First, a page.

Friday, October 18, 2019

Contributors!

The question of how could CAD expand yet retain the power of its single panoptic window, its Borgesian aleph.

The question is, does adding more towers, more bastions to the territory further legitimate the eyes. Ostensibly the reflection should be more complete. But somehow this ruptures the myth: CAD sees all things through the panopticon's prisoners, us, remaining uncertain whether/when they are being viewed, manifesting a permanent suspicion for the surveillance, artists seen, manifesting sympathy to the system, its code, aesthetics, a guilt under omniscient god. This is, humbly, CAD, a stand in for the system itself. The funny fabrication is that there weren't contributors before. But now the eyes in the Forrest will bear names, and while they always did, we've entered this distinct land labeled "curation."

CAD harbored power through the - however distant - implication of providing a true full survey. While this was not the case, CAD was closest thing to, providing a, however warbled, singular reflection for everyone to latch like curmudgeonly barnacles upon. (I can think of no other image blog placed on CVs as "press.") And so too the warbles and hotspots in CADs mirror became charming if glaring. (I know of at least one collector whose entire collection is itself a representation of this CAD mirror.) A large and uncanny mirror was something we had deep down hoped for, to see ourselves reflected back in. A large glaring mirror that was ultimately unfortunately usurped by the atomization of mirrors into our hands and instagram as the new form of glass, etc. a new glass further catalyzing capital's individuation and fracturing the social mythos and accelerating postmodernity's collapsing of grand narrative, that CAD, for a brief minute, relit, CAD, arguably even unconsciously lit itself on this desire for this myth of narrative, progress, of even just keeping record. It was the biggest, shiniest glass.

This now transformation into a tentacled curatorial being exchanges its myth of linearity for curations construction of individualized "voice." No longer attempting consolidation of an "artworld" (however arrogant) but instead giving curators a chance to attempt their opposite, build their names "voices" for their vision. Again however flawed or doomed a singularized vision is, it stands out amongst the massive fractalization of pretty much everything else. CAD was reliably two shows daily, Sunday only one. 8 years ago that had felt like drowning. Now it is a welcome relief against further orgiastic image hydrants, put your lips toward. And it is noteworthy that these new curatorial names come with CV attached, "Tenzing Barshee is an..." "Erin Christovale is the..." Interesting because CAD arosen without credential, for whatever reason we gave attention.



Questions for your bookclub:
1.While Clement Greenberg ushered and reigned in an era dominated by chauvinist white language, could CAD be said to herald an era where no language exists, is instead negated by the sheer multiplicity of image, "given over to the visibility apparatus itself"?

2. Are Curators generally attempting to survey the field, or they are instead creating their own individualized territory or "voice"?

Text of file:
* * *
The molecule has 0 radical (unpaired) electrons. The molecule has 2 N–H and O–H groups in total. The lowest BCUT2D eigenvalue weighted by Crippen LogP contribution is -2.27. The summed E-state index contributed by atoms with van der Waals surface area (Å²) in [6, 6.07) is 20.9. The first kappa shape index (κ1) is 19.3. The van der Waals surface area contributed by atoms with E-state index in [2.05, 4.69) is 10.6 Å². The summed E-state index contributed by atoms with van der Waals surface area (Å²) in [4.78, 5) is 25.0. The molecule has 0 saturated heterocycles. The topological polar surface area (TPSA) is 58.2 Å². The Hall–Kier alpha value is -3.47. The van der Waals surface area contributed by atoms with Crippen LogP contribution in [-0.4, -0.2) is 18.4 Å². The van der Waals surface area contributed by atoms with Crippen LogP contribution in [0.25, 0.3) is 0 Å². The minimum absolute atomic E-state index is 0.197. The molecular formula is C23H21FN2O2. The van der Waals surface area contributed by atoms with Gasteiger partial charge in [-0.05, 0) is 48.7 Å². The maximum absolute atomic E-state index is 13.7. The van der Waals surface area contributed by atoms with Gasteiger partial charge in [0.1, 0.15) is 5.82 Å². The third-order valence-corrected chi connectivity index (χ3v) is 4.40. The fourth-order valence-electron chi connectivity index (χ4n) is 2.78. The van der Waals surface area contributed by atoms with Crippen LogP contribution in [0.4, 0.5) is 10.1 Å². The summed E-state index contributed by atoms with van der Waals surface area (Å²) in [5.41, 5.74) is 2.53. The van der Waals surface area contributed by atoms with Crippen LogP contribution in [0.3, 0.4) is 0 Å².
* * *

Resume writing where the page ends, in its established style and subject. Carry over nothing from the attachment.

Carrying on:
3. Is CAWD always a bit of a spoof of that clean white subjectivity-less authority?

4. Does CAD risk fracturing? After how many spigots? In the deluge, can more ever be a solution?

5. Would then the ultimate solution be a map as large as the territory is big?

6. Does CAWD place an inordinate amount of capital and importance in CAD? Is this a symptom of Stockholm Syndrome?

7. Since those with pedigree and institutional accreditation are the only players with power to legitimize and make visible, shouldn't we be paying attention to this pedigree, to those with this coronation anyway? Wasn't that CAD's great insight?

8. Why could CAD becoming over 10 years the major holding of artworld documentation and de facto bearer of the mirror without any previous pedigree be an important distinction?

Wilfredo Prieto at Annet Gelink



Whereas these image do well transacting through networks, individuals well conformed to images, the modern philospher stone held in your digitally connected hand for a moment of contemplation as you go about your day.

Kate Newby at Cooper Cole


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Detail views. An enforced sight, enforced noticing. An almost moral underpin, asking for sight, a penance in attention.


see too: Kate Newby at Kunsthalle WienKate Newby, Daniel Rios Rodriguez at Nicelle Beauchene

Thursday, October 17, 2019

Past: Pedro Wirz

"We all fear for lumps inside us, unchecked growth, a malignancy, "matter out of place," "the contaminated diversities that proliferate in the dump." Fear of toxins, poisons, heavy metal build-up, of heavy concentrations of micro-plastics in the great Pacific beverage, in parts per million, in tumors, cysts, bio-cucumlative, they add up in sediments in your blood, fat, balls, monuments, these fears into nervous objects, art."


Pedro Wirz at Longtang
Past: Kate Newby

"attention to naturalism, to the brown you may have noticed in stores having enveloped our packaging to stand for its green. .... Like the trend in homes, bars, everyone hauling reclaimed wood by the tonnage deep into the city, mass producing the natural, in attempt to reclaim some authentic experience separate from the glass we touch all day in pocket. But the glass like the gallery can bring us anything, it appears on screen, in white fields, in front of you, your touch of nature, your finger grease smeared on it."